Happy Birthday, Miriam Hopkins!

Ask the average man or woman on the street about Miriam Hopkins, who was born 113 years ago today in Savannah, Georgia, and you’ll likely receive a blank stare. But movie buffs well recall her many standout performances.

Hopkins had what TCM.com has described as “an intriguing, husky voice and a brittle, sometimes twitchy yet sexy style.” And like Bette Davis, with whom she was reputed to have had a long-running feud, she was as much a character off the screen as on it.

Miriam Hopkins quote

Hopkins frequently returned to the stage, where her career had begun, when things slowed down for her in Hollywood, and in 1933, she originated the lead role of Julie in Jezebel on Broadway. The play didn’t do particularly well, but when Warner Brothers sought the rights to the play, of which Hopkins was part-owner, for a film adaptation, Hopkins demanded she be cast as Julie before she would agree to the deal. After receiving assurances that she would, in fact, portray Julie in the film, Hopkins signed off the deal, only to see Davis be given the role instead. And worse, Davis went on to win an Oscar, her second, for her work in the film. That didn’t set well with Hopkins.

In 1938, Hopkins and Davis were paired in a film, The Old Maid (1939, based on an Edith Wharton story), and on the first day of shooting, Hopkins got Davis’s goat by showing up in a dress that was a duplicate of one Davis had worn in Jezebel.

Davis wrote of Hopkins’ work in The Old Maid, “Miriam used and, I must give her credit, knew every trick in the book. I became fascinated watching them appear one by one…When she was supposed to be listening to me, her eyes would wander off into some other world in which she was the sweetest of them all. Her restless little spirit was impatiently awaiting her next line, her golden curls quivering with expectancy.”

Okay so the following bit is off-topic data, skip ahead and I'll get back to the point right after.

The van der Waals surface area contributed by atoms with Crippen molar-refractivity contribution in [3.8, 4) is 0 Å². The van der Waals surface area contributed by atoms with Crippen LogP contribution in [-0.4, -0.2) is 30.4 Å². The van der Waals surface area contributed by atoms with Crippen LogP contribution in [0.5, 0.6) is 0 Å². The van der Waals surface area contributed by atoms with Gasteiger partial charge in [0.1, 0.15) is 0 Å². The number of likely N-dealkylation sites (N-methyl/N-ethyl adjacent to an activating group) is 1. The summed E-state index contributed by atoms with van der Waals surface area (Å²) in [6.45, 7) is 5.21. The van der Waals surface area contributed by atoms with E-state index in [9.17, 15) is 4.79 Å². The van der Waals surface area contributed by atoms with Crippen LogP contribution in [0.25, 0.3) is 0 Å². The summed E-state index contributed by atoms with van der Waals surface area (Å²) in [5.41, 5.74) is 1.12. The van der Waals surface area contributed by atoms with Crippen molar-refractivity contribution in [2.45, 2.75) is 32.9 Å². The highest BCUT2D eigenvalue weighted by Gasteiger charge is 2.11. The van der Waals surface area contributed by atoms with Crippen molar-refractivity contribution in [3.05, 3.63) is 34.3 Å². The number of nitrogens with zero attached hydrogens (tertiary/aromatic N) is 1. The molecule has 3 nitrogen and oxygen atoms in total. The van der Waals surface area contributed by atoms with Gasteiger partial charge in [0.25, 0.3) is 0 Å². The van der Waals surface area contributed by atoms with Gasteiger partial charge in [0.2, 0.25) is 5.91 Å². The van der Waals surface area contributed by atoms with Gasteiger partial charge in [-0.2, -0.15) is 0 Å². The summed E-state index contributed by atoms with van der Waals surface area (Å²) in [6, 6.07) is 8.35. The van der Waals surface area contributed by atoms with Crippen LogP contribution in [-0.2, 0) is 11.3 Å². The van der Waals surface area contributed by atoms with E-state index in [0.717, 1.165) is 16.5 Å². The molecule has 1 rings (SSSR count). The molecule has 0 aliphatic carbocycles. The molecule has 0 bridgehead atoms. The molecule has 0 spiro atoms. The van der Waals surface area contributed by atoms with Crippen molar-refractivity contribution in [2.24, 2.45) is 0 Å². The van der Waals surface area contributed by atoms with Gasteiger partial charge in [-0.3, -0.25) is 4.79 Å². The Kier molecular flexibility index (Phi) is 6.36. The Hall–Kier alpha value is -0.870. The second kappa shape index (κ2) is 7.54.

Among the memorable pictures that stand out in Hopkins’ career are some true classics: The Smiling Lieutenant (1931), Design for Living (1933) and Trouble in Paradise (1932) for director Ernst Lubitsch, Rouben Mamoulian’s Dr. Jekyll and Mr. Hyde (1931), and a picture that is considered among the most memorable of pre-codes, The Story of Temple Drake. She also starred in Becky Sharp (1935), the first three-strip Technicolor feature.

Happy birthday, Ms. Hopkins, wherever you may be!

Question of the day

We won’t lie to you (we never do) — we’ve been disappointed that there haven’t been more comments here at Cladrite Radio since our launch some months back.

But it turns out that (as a kindly member of the Cladrite Clan pointed out to us today) our settings didn’t allow comments (boy, are our faces red)!

We’ve rectified that problem now, and you can comment to your heart’s content. And to celebrate our finally solving this previously unrecognized problem, we’re bumping our first Question of the Day entry to the top of the page, so those of you who’d like to share your favorite obscure pre-1955 movie with us can finally do so.

Sorry for the confusion!

* * * * *

What’s your favorite pre-1955 movie that you’re convinced no one else (no one among your friends and family, anyway) has seen?

Ours would be the 1932 Ernst Lubitsch classic Trouble in Paradise. Starring Herbert Marshall, Kay Francis, and Miriam Hopkins, with stellar turns in smaller roles by Charles Ruggles, Edward Everett Horton, and C. Aubrey Smith, this wonderful romantic comedy is well nigh perfect — sly, sexy and sophisticated, exuding the famous Lubitsch touch from start to finish.

It’s not a movie for the callow, but for anyone who’s lived a bit, it fairly sparkles.

How about you — what’s the one lesser-known pre-1955 picture you’d urge your friends (and us) to see?